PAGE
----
Dec. 4: World Climate Project: Interactive Simulation of UN Climate Negotiations. In the Climate Generations Area from 11:30-1:00, Climate Interactive will offer a chance to explore potential pathways to address climate change through an interactive demonstration of the World Climate game and computer simulations C-ROADS and En-ROADS. Put yourself in the shoes of the climate negotiators to see what it will take. Analysis of the INDC pledges will be offered alongside a framework for understanding how climate solutions can and must address other challenges simultaneously. See more here.
Dec. 6: The Sustainia Award Ceremony will highlight and celebrate the solutions and young change makers that are already paving the road to achieving the SDGs and tackling climate change. Young entrepreneurs will be awarded by a jury lead by Arnold Schwarzenegger. Connect4Climate will present leading industry transformers from their Fashion4Climate and Film4Climate initiatives during the show: www.sustainia.me/cop21/.
Dec. 7-8: Earth To Paris: A diverse coalition of groups, from foundations to technology companies to media organizations and more, is uniting to launch Earth To Paris to drive awareness and host events that highlight the connection between people and planet and the need for strong climate action; to showcase climate solutions and innovations; to bring together communities to promote collaboration; and to engage people around the world in the dialogue taking place in Paris.
Dec. 8: CLEAN Network Teleconference: Live from Paris—Kristen Poppleton, Climate Generation: A Will Steger Legacy, Title: Window into Paris: COP21.
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How to Rock Your Walk<p>Walking isn't just fun and healthy. It's accessible.</p><p>"Walking is cheap," says Dr. John Paul H. Rue, a sports medicine doctor at <a href="https://mdmercy.com/" target="_blank">Mercy Medical Center in Baltimore</a>. "You can do it anywhere at any time; [it] requires little to no special equipment and has many of the same cardio benefits as running or other more intense workouts."</p><p>Want to up your walking game? Try the tips below.</p>
Use Hand Weights<p>Cardio and strength training can go hand-in-hand when you add weights to your walk.</p><p>A <a href="https://journals.lww.com/acsm-msse/Fulltext/2019/03000/Associations_of_Resistance_Exercise_with.14.aspx" target="_blank">2019 study</a> found that weight training is good for your heart, and <a href="https://www.mayoclinicproceedings.org/article/S0025-6196(17)30167-2/abstract" target="_blank">research</a> shows it reduces the risk of developing a <a href="https://www.healthline.com/health/nutrition-metabolism-disorders" target="_blank">metabolic disorder</a> by 17 percent. People with metabolic disorders have a higher chance of being diagnosed with high cholesterol, high blood pressure, and diabetes.</p><p>Rue suggests not carrying weights for your entire walk.</p><p>"Hand weights can give you an added level of energy burning, but you have to be careful with these because carrying [them] over a long period of time or while walking could actually lead to some overuse injuries," he says.</p>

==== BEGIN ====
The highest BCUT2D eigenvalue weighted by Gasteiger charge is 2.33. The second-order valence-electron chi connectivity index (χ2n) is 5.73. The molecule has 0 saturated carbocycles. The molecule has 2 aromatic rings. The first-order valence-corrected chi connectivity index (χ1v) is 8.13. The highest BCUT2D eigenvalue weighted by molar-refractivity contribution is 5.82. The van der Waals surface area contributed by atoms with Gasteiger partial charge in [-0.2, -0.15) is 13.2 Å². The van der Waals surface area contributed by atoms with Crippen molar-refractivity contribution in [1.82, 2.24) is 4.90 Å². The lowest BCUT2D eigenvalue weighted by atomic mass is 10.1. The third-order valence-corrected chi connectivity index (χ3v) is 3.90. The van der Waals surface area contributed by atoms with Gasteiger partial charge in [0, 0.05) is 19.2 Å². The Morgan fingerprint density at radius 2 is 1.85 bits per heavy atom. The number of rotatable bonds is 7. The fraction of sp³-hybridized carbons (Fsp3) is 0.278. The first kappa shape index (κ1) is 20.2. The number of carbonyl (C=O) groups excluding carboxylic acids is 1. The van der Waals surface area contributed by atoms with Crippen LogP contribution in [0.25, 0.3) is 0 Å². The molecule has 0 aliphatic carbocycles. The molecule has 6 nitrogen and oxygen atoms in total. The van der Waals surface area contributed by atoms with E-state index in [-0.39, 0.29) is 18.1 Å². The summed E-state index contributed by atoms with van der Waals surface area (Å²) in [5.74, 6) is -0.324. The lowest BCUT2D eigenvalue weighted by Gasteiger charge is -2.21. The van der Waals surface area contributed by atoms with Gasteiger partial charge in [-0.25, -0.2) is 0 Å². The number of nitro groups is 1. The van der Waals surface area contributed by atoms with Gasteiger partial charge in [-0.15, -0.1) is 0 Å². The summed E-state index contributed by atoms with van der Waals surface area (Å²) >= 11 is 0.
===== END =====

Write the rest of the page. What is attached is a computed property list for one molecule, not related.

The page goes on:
Make It a Circuit<p>As another option, consider doing a circuit. First, put a pair of dumbbells on your lawn or somewhere in your home. Walk around the block once, then stop and do some bicep curls and tricep lifts before walking around the block again.</p><p>Rue recommends <a href="https://www.healthline.com/health/exercise-fitness/running-with-weights" target="_blank">avoiding ankle weights</a> during cardio workouts, as they force you to use your quadriceps rather than hamstrings. They can also cause muscle imbalance, according to the <a href="https://www.health.harvard.edu/staying-healthy/wearable-weights-how-they-can-help-or-hurt" target="_blank">Harvard Health Letter</a>.</p>
Find a Fitness Trail<p>Strength training isn't limited to weights. You can get stronger by <a href="https://www.healthline.com/health/bodyweight-workout" target="_blank">simply using your body</a>.</p><p>Often found at parks, fitness trails are obstacle courses with equipment for pullups, pushups, rowing, and stretches to build upper and lower body strength.</p><p>Try searching "fitness trails near me" online, checking out your local parks and recreation website, or calling the municipal office to <a href="https://calisthenics-parks.com/" target="_blank">find one</a>.</p>
Recruit a Friend<p>People who workout together stay healthy together.</p><p><a href="https://bmcgeriatr.biomedcentral.com/articles/10.1186/s12877-017-0584-3" target="_blank">One study</a> showed that older adults who exercised with a group improved or maintained their functional health and enjoyed their lives more.</p><p>Enlist the help of a walking buddy with a regimen you aspire to have. If you don't know anyone in your area, apps like <a href="https://www.strava.com/" target="_blank">Strava</a> have social networking features so you can get support from fellow exercisers.</p>